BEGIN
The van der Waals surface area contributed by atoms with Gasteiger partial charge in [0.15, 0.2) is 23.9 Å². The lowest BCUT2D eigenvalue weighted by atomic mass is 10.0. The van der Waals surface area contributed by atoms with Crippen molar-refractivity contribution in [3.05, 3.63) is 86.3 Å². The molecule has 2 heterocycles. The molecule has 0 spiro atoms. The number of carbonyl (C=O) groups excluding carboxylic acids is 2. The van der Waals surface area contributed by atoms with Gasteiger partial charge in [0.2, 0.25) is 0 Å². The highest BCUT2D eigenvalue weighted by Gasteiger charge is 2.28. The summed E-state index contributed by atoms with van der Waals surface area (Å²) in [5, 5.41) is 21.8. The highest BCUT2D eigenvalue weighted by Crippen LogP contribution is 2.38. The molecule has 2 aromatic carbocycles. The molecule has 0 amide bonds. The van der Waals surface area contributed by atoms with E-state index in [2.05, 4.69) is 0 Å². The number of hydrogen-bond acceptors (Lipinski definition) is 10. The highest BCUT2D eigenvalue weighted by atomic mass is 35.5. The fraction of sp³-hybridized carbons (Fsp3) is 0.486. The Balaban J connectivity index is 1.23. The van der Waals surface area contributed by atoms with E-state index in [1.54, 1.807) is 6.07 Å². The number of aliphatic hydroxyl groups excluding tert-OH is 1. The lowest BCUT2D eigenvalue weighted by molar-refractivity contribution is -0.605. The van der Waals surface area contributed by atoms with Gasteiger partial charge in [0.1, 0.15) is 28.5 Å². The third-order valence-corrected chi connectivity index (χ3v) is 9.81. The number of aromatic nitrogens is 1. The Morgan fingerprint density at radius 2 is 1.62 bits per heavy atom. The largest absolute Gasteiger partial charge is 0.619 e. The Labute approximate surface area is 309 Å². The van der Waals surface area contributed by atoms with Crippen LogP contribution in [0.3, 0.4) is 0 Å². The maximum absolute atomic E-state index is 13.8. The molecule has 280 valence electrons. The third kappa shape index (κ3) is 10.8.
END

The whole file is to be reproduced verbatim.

The van der Waals surface area contributed by atoms with Gasteiger partial charge in [0.15, 0.2) is 23.9 Å². The lowest BCUT2D eigenvalue weighted by atomic mass is 10.0. The van der Waals surface area contributed by atoms with Crippen molar-refractivity contribution in [3.05, 3.63) is 86.3 Å². The molecule has 2 heterocycles. The molecule has 0 spiro atoms. The number of carbonyl (C=O) groups excluding carboxylic acids is 2. The van der Waals surface area contributed by atoms with Gasteiger partial charge in [0.2, 0.25) is 0 Å². The highest BCUT2D eigenvalue weighted by Gasteiger charge is 2.28. The summed E-state index contributed by atoms with van der Waals surface area (Å²) in [5, 5.41) is 21.8. The highest BCUT2D eigenvalue weighted by Crippen LogP contribution is 2.38. The molecule has 2 aromatic carbocycles. The molecule has 0 amide bonds. The van der Waals surface area contributed by atoms with E-state index in [2.05, 4.69) is 0 Å². The number of hydrogen-bond acceptors (Lipinski definition) is 10. The highest BCUT2D eigenvalue weighted by atomic mass is 35.5. The fraction of sp³-hybridized carbons (Fsp3) is 0.486. The Balaban J connectivity index is 1.23. The van der Waals surface area contributed by atoms with E-state index in [1.54, 1.807) is 6.07 Å². The number of aliphatic hydroxyl groups excluding tert-OH is 1. The lowest BCUT2D eigenvalue weighted by molar-refractivity contribution is -0.605. The van der Waals surface area contributed by atoms with Gasteiger partial charge in [0.1, 0.15) is 28.5 Å². The third-order valence-corrected chi connectivity index (χ3v) is 9.81. The number of aromatic nitrogens is 1. The Morgan fingerprint density at radius 2 is 1.62 bits per heavy atom. The largest absolute Gasteiger partial charge is 0.619 e. The Labute approximate surface area is 309 Å². The van der Waals surface area contributed by atoms with Crippen LogP contribution in [0.3, 0.4) is 0 Å². The maximum absolute atomic E-state index is 13.8. The molecule has 280 valence electrons. The third kappa shape index (κ3) is 10.8.